What author has inspired you most in your writing?
I consider myself the student of many mentors when it comes to writing, but I think Tolstoy has been the most influential. I prefer to ground my writing through characterization, and I haven’t read anyone who can surpass Tolstoy’s ability to create compelling characters.
What is the hardest review or criticism you’ve had about your writing and how did you deal with it?
I pride myself on the introspective element of my writing, so when a reader doesn’t find that aspect interesting, it bothers me. Opinions are subjective, and not every story can translate favorably to every reader. That said, I consider every opinion as an opportunity to understand how my writing is received. There’s always room for refinement in balancing narrative structure.
Which one of your publications will you be sharing today?
My first book, ‘Remnant’, an anthology of three novellas bridging the sci-fi and speculative genres.
Why did you choose this one?
Being my first book, I wanted to go back and lend ‘Remnant’ some of the attention I’ve received since the publication of my second book, ‘Oddities & Entities’.
What do you think and feel about this publication?
Since I was sixteen I dreamed of seeing a book through to publication, so realizing that dream with ‘Remnant’ will always afford it a special place in my heart. Beyond that personal note, I think the three novellas complement each other very well, and combine to produce a distinctive reading experience.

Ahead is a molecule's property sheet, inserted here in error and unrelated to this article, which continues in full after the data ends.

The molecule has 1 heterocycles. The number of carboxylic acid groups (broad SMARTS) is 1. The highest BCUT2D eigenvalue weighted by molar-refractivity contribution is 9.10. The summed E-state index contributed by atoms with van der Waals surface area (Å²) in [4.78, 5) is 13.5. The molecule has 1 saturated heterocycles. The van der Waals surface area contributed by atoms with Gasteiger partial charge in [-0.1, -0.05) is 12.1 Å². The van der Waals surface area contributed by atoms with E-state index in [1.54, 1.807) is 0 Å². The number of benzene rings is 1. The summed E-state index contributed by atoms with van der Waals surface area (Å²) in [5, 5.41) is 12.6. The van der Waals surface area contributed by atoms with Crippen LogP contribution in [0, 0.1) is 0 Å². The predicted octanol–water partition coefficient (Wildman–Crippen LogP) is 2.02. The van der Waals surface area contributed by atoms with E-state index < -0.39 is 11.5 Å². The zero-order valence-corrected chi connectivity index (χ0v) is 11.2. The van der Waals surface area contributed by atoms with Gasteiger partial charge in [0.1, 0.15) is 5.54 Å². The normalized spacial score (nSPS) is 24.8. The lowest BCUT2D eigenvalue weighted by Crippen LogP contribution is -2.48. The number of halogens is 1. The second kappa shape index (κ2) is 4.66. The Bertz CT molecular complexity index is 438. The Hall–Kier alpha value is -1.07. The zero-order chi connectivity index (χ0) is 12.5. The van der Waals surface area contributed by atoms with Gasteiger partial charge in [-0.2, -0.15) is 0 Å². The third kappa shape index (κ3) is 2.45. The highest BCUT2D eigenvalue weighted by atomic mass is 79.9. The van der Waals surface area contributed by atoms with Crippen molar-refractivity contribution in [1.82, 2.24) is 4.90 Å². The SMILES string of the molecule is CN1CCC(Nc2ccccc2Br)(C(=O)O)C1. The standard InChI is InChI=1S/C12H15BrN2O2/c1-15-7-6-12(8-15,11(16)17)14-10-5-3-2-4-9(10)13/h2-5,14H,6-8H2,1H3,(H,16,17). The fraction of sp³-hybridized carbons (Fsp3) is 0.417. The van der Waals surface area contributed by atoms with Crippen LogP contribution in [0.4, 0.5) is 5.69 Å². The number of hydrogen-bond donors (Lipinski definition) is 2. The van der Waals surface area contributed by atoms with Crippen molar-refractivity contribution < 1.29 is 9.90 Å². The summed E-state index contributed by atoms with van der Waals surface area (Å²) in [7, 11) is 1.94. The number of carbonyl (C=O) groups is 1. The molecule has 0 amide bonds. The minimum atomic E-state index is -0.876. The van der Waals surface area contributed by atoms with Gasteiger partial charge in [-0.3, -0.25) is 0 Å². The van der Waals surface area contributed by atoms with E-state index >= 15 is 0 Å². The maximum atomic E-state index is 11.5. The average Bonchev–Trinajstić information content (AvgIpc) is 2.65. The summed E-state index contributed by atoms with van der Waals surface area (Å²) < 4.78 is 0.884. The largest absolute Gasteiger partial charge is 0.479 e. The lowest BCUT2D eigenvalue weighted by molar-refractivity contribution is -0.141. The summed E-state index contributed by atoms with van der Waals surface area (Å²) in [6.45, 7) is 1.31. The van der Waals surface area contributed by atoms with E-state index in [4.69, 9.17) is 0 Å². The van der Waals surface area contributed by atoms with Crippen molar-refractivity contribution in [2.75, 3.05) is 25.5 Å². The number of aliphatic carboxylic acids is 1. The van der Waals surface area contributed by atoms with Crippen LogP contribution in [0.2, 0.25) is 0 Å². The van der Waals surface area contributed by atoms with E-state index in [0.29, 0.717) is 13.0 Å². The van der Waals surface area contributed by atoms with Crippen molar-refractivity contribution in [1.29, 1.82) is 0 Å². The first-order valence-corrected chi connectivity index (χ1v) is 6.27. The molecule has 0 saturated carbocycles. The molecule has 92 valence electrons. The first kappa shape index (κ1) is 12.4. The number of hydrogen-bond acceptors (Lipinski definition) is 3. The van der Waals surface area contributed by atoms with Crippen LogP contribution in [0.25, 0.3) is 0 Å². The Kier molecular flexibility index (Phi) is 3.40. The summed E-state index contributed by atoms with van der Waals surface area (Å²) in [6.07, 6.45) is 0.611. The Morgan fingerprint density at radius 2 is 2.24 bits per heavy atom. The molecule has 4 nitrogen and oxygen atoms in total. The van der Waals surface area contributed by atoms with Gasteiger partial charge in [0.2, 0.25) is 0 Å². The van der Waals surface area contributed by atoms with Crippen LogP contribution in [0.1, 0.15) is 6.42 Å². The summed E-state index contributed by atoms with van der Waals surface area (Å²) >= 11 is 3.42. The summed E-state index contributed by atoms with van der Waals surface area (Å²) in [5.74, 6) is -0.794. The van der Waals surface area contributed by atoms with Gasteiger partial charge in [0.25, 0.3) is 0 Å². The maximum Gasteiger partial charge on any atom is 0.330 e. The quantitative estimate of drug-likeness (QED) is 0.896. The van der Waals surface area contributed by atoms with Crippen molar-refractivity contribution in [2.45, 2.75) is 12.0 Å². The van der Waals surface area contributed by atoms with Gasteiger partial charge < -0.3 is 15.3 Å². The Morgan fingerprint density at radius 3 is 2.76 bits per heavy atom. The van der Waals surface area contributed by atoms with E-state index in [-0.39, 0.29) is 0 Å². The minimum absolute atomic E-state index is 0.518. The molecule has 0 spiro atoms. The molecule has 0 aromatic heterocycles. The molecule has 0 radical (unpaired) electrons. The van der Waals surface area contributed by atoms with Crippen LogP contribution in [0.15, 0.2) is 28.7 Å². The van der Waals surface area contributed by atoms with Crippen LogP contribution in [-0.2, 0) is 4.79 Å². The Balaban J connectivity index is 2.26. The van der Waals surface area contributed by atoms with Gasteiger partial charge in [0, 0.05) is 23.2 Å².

How did you decide on the title?
The novellas of ‘Remnant’ are thematically linked around characters who are trying to piece their lives together after various traumatic events in their lives. Among choices loaded with moral conundrums, they try to find a sense of truth and redemption – their humanity is the lost remnant they seek.
Are any of the scenes or storylines in your book real life experiences?
Not directly. The first two stories are straight sci-fi pieces, with distant, fictional locales. As the theme of the book constricts toward the last story, the time locale is also closer to modern day, and so the physical locale is centered around New York and Connecticut. I grew up in New York, so it provided a rich context to anchor the closing of the book.
REMNANT is a stirring, thought provoking anthology of three novellas within the speculative/science fiction genres. The stories are linked in theme by characters seeking self- truth, redemption, and their moral center. The novellas, in order of appearance, are: “All the Fallen Angels”, in which a convicted war criminal attempts to make peace with his past; “Enemy, I Know You Not”, in which a military officer that was captured and tortured tries to find his loyalty in an abyss of suspected betrayals; and “Remnant”, in which the survivor of a global pandemic is confronted with the prospect of making peace with his memories when other survivors attempt to bring him back from self-imposed isolation
From the opening of ‘Remnant’:
…there she stands, among the whispers of ruin, caught between so much anger and hurt and betrayal. So dark, that night: the whisper of the wind, the patter of the rain, the steam of humid air; it had the feel of dissolution, of tears and loss and futility. And there she stands among it all, among the whispers, dehumanized, for what is her life—any life—but the lost murmur of whispers in the dark?